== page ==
Research Article | Open Access
Lilla Mácsai, Zsolt L. Datki, Dezső Csupor, Attila Horváth, Zoltán P. Zomborszki, "Biological Activities of Four Adaptogenic Plant Extracts and Their Active Substances on a Rotifer Model", Evidence-Based Complementary and Alternative Medicine, vol. 2018, Article ID 3690683, 4 pages, 2018. https://doi.org/10.1155/2018/3690683
Biological Activities of Four Adaptogenic Plant Extracts and Their Active Substances on a Rotifer Model
Rotifers have been widely used as well-characterized models of aging, since their multiorgan character makes them suitable as in vivo toxicological and lifespan models. Here we report the assessment of four adaptogenic plants and their extracts for the first time in this model. The effects on rotifer viability of extracts and characteristic active markers of Panax ginseng, Withania somnifera, Leuzea carthamoides, and Rhodiola rosea were tested in vivo. The crude extracts were nontoxic to Philodina acuticornis bdelloid rotifers; however, the pure substances of the plants influenced negatively the viability. Ginsenoside Rb1 and secondary metabolites of Withania somnifera exerted deleterious effect on the animals. The aglycone tyrosol and cinnamyl alcohol (from Rhodiola rosea) were more toxic than their glycosides salidroside and rosavin. Although the 20-OH-ecdysone and ajugasterone C (from Leuzea carthamoides) are chemically very similar, the latter was less toxic.
Panax ginseng Meyer, Withania somnifera (L.) Dunal, Leuzea carthamoides Willd., and Rhodiola rosea L. have been widely used in the folk medicine for their adaptogenic properties, to maintain physical and mental health. Their health benefits have been exploited for centuries; thus extensive biological and chemical researches have been conducted to explore their active substances and further possible applications of these plants. In Europe Withania frutescens is native and may be a good alternative of W. somnifera, due to their similar chemical composition . Despite the benefits of these plants in different animal models and human settings, the biological effects of P. ginseng, W. frutescens, L. carthamoides, and R. rosea have not yet been examined on rotifer model.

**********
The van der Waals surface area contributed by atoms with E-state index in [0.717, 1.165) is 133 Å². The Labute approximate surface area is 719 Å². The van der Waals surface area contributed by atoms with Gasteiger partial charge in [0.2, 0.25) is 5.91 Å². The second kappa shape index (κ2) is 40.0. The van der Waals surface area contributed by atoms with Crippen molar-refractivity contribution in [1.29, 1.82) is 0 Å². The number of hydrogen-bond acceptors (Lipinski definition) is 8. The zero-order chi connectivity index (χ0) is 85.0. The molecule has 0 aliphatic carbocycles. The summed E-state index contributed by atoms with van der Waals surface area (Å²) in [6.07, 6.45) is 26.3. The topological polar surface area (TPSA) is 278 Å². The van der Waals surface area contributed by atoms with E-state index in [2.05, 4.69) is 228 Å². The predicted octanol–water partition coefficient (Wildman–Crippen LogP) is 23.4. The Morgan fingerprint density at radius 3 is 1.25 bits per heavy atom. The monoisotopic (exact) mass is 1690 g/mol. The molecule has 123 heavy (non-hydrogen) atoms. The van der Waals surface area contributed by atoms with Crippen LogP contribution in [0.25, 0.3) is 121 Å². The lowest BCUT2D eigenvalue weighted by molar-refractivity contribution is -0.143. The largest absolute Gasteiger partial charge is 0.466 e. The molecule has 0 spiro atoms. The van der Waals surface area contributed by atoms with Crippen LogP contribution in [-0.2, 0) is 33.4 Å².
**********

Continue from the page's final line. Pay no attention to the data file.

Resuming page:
Rotifers (phylum Rotifera) are widely used research models in the fields of ecotoxicology and aging [2, 3]. The bdelloids, with their multiorgan characters and sensitivity for chemicals , together with the short lifespan and specific measurable phenotypic features and viability markers  are useful as in vivo toxicological and lifespan models. Due to their size, these animals have outstanding advantages in terms of culturing and are rather easy to work with [5, 6]. The reproduction of bdelloid rotifers is also with obligatory parthenogenesis (asexual) and males have been extinct for more than 30 million years . There are a variety of phenotypic characteristics available to in vivo experimental settings. The rotifers’ body size is in correlation with lifetime . The mastax (pharynx) is part of the digestive system, with the function to shred the food by periodic opening and closing . The functioning of the mastax is a quantitative indicator of viability [5, 10]. The aim of our work was to study the biological effect of the above-mentioned four adaptogenic plants on rotifers in order to reveal their toxic and pharmacologically perspective effects in this model.